78. Lorraine
    Aug 20, 2009 @ 00:12:43

    Back in the 70s when I first started reading romances I wouldn’t even pick up a book with less than 500+ pages. I was young and had no responsibilities other than myself. I loved them…they were filled with rich detail, lots of backstory, beautiful prose and overall they were meaty, satisfying reads.

    Now, between work, husband, kids and ailing parents, it’s all I can do to find the time to sit down and read a book that’s 350 pages. When I do, I generally enjoy the books, but rarely do I love them since they usually lack much of the detail and backstory that is necessary for me to be safisified. I really do miss the longer, deeper tomes, but I just don’t have the time anymore to devote myself to them.

    However, I still refuse to read the smaller, category books. They’re just too short to seem satisfying.

  79. SarahT
    Aug 20, 2009 @ 01:39:46

    With the notable exception of books which I feel have been ruthlessly edited in order to make them shorter, I have no objection to a lower page count. At the other end of the scale, I have no problem with longer books as long as their length and complexity fits the story being told. In other words, the length of a book doesn’t matter to me. I’m more concerned with the quality of the story.

  80. Kathy B
    Aug 20, 2009 @ 12:25:26

    To be honest, I’m somewhat disillusioned these days. I hate to pick on particular authors, but there are many who’s work I read 10 years ago (and thoroughly enjoyed) but would not read today. Why? Because the earlier books were rich with what seemed to me to be true story-telling (details, descriptions, conversations) and nowadays their work seems almost childish. I wonder is it the publishers or have some authors just run out of things to say?

    I’m always willing to give an old favorite a chance, but 9 times out of ten I’ve been disappointed. I love the fact, however, that authors like Jo Goodman or Jacqueline Cary still write a good, meaty story without compromise. I’m hoping Laura Kinsale’s next release will be the same.

    Finally, if I want to read a favorite author now, I’ll go to my favorites boxes and pull out one of their older work. Those books are satisfying in a way that just doesn’t seem to happen that much anymore. Sigh…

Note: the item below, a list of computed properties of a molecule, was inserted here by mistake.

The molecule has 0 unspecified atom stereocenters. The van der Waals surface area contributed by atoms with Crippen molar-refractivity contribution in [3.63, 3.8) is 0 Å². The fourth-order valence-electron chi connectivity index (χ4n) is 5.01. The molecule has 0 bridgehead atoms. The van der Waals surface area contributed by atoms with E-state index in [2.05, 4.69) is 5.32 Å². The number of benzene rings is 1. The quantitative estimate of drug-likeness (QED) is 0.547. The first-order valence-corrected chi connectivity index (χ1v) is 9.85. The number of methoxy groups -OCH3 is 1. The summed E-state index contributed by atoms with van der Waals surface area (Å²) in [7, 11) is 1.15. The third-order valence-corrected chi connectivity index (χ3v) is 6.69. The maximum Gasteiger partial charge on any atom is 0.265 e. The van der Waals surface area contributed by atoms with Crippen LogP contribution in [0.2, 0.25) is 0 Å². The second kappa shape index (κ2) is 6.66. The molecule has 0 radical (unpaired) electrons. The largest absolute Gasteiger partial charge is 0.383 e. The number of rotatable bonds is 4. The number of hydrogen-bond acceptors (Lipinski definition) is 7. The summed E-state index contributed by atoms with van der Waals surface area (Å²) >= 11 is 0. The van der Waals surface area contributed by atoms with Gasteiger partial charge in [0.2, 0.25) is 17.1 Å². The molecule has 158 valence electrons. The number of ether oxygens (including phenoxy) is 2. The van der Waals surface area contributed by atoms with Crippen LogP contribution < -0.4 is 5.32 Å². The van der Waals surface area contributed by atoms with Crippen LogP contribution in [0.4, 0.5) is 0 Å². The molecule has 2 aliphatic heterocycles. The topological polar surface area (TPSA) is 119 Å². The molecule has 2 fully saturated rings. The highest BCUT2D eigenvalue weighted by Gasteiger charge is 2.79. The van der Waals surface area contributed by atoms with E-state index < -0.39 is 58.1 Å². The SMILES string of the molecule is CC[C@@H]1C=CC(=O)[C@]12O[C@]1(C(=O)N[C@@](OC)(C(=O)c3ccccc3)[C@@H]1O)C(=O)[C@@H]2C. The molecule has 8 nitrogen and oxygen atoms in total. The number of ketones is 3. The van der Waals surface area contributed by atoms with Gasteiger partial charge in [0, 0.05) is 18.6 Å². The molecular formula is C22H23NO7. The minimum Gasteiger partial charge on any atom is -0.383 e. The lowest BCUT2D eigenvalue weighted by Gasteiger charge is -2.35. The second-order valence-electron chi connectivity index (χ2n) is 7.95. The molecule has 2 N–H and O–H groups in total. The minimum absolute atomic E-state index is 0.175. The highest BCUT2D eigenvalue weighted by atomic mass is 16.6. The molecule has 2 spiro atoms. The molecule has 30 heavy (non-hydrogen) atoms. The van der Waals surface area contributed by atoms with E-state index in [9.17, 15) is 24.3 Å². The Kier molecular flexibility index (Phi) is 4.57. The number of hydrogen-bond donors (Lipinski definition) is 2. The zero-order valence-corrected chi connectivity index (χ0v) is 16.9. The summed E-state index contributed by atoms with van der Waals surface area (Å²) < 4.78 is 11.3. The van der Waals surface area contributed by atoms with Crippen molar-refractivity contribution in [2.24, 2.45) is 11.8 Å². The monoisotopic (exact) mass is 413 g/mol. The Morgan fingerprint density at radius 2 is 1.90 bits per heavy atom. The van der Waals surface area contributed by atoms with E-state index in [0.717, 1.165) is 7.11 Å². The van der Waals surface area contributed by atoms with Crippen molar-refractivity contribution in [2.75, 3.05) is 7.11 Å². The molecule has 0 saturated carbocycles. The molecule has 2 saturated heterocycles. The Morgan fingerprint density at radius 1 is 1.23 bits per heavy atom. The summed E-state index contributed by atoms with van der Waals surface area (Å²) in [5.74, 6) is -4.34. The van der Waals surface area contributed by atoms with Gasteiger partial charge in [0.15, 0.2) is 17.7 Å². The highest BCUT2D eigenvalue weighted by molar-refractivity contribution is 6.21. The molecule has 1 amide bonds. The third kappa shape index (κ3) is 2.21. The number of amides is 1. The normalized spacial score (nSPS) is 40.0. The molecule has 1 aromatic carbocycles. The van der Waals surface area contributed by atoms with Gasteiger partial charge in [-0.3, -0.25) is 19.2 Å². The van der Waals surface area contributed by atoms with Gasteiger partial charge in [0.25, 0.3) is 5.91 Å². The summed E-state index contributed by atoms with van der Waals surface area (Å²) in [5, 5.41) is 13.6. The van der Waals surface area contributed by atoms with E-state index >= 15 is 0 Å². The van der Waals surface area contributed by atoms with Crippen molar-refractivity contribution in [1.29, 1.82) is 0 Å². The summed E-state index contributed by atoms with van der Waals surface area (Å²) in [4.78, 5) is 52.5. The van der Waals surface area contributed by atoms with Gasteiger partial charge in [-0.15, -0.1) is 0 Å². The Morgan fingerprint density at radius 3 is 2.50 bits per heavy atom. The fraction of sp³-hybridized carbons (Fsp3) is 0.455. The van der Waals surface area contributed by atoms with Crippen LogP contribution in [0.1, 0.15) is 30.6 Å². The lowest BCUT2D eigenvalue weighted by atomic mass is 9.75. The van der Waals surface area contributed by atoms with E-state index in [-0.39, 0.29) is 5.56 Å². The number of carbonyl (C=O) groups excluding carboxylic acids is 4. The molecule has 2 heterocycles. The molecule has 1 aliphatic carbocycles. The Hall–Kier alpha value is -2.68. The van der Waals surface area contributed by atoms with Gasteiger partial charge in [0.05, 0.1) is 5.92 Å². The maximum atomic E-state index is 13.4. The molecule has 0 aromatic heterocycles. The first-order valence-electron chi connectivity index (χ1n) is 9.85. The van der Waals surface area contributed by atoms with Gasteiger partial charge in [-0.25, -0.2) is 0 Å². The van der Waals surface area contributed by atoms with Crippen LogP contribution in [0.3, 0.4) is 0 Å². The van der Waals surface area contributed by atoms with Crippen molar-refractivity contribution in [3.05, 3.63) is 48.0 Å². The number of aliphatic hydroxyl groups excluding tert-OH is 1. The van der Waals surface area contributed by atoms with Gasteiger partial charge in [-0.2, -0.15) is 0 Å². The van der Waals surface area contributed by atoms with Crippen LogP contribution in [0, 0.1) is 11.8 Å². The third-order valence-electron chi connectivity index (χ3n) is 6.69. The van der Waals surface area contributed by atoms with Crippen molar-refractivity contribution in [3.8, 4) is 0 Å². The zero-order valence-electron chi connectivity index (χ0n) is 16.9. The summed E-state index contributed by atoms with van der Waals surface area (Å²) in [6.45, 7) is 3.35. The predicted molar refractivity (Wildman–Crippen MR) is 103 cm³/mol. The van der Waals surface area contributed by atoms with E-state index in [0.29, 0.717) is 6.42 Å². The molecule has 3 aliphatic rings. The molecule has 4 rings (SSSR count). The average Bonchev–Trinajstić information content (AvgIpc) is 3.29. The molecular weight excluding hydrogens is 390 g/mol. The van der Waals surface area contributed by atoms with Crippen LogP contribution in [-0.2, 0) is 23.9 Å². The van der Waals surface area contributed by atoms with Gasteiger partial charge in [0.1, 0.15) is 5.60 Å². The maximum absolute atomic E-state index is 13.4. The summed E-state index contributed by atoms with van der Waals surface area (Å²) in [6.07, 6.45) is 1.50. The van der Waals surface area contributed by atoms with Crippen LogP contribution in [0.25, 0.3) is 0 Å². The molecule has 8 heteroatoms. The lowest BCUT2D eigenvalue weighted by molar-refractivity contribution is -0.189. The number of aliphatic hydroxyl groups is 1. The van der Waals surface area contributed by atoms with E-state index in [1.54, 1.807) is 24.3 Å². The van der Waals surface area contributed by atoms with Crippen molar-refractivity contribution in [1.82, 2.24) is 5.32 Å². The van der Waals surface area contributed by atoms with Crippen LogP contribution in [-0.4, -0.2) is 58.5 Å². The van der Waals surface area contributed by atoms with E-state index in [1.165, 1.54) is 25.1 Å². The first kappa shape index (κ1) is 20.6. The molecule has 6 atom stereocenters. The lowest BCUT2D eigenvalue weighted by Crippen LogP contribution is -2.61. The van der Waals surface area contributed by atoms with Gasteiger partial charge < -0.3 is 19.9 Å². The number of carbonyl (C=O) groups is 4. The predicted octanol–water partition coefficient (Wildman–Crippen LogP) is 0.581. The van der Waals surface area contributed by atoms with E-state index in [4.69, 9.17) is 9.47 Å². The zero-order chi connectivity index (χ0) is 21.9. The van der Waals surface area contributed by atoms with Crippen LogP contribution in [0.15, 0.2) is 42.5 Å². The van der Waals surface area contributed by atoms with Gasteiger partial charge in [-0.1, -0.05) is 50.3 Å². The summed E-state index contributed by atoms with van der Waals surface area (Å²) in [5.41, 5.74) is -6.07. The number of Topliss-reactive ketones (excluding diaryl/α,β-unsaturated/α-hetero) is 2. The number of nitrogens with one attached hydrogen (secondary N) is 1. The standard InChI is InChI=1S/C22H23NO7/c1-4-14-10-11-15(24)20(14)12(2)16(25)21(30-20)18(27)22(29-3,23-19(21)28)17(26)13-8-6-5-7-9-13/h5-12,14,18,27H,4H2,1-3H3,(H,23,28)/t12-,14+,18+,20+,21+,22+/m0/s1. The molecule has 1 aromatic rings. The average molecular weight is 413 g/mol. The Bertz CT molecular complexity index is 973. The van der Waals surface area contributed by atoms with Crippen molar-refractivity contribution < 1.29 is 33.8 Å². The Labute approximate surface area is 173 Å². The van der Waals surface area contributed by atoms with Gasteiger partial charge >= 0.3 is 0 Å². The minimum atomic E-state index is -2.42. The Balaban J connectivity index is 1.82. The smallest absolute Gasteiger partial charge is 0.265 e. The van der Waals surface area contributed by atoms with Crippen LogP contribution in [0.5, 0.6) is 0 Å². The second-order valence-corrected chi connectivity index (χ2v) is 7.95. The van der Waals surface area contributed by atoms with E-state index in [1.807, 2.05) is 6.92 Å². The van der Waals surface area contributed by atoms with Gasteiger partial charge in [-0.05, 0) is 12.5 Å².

81. Persephone Green
    Aug 20, 2009 @ 16:11:30

    Sometimes even the authors I like a LOT *cough* Moning *cough* suffer from pad-itis. You know padding when you see it: the guy’s giving smoldering looks to the woman across the room, and suddenly we have five paragraphs of the MC explaining, via simile and metaphors galore, the detailed thoughts racing through her head about why life is complicated. That bugs the hell out of me. I mean, I’m sure I do it, too, on occasion, but I would hope my editors and betas would call me on it. Some stories could be a hundred pages shorter if only someone cured pad-itis.

    OTOH, I recently read MZB’s Witch Hill (horror, not romance), and I would have enjoyed another 200 pages of the story. It was tightly woven and thrilling to the end. This isn’t a recent title, for the obvious reason that Bradley is dead and has been for close to a decade, but the point is current: word-count is not what makes or breaks a story, nor should it be. Authors should be allowed to write the story they need to tell, and editors should trim the fat.

  82. Evangeline
    Aug 20, 2009 @ 19:09:44

    @ReacherFan:

    But think about it – we're so busy with Twitter, Facebook, iPhones, Blackberries and every other damn device out there we're always afraid we're ‘missing something'. It's like your afraid a party will happen you don't get to attend, so we're always ‘on'.

    THIS!

    Visiting Dear Author and reading my RSS feed (mostly not even reading, often skimming blog titles) are my last vices because the internet was taking over my life. I died and came to get the Sony Reader from the SB Test Drive but the first month I “owned” it, I read sporadically because I kept getting online. I stopped tweeting because whenever I was away from the internet, I felt I was missing crucial conversations. I stopped visiting AAR–how could I talk about reading when I was doing none of it? I even put my writers loops on no mail because the temptation of talking about writing and the industry was stronger than actually writing. After being in this internet community for (sheesh) six years, I’ve got to learn balance. Ironically, the game has changed so much that everyone keeps pushing authors to spend time on the internet to gain a following. So it isn’t the internet cutting down on reading time, but the internet creating a new set of issues writers must face–which further cut into leisure time.

  83. Sherry Thomas
    Aug 20, 2009 @ 19:51:42

    NOT QUITE A HUSBAND is only 64k words. But I told the story I wanted to tell and it ended when it ended.

    I really don’t think it is the word count per se. Word count is one of those problems people notice when they are dissatisfied with some other aspects of the book, i.e., there is not enough of something else, be it plot resolution, character development, or what not.

  84. Writing Roundup, August 21 « Uncategorized « Jen's Writing Journey
    Aug 21, 2009 @ 11:58:38

    […] Does Size Matter? At Dear Author, Janet explores the rumor of shrinking page counts. Does a shorter book mean less value for the reader? Or does it mean a higher-quality, better-edited work? […]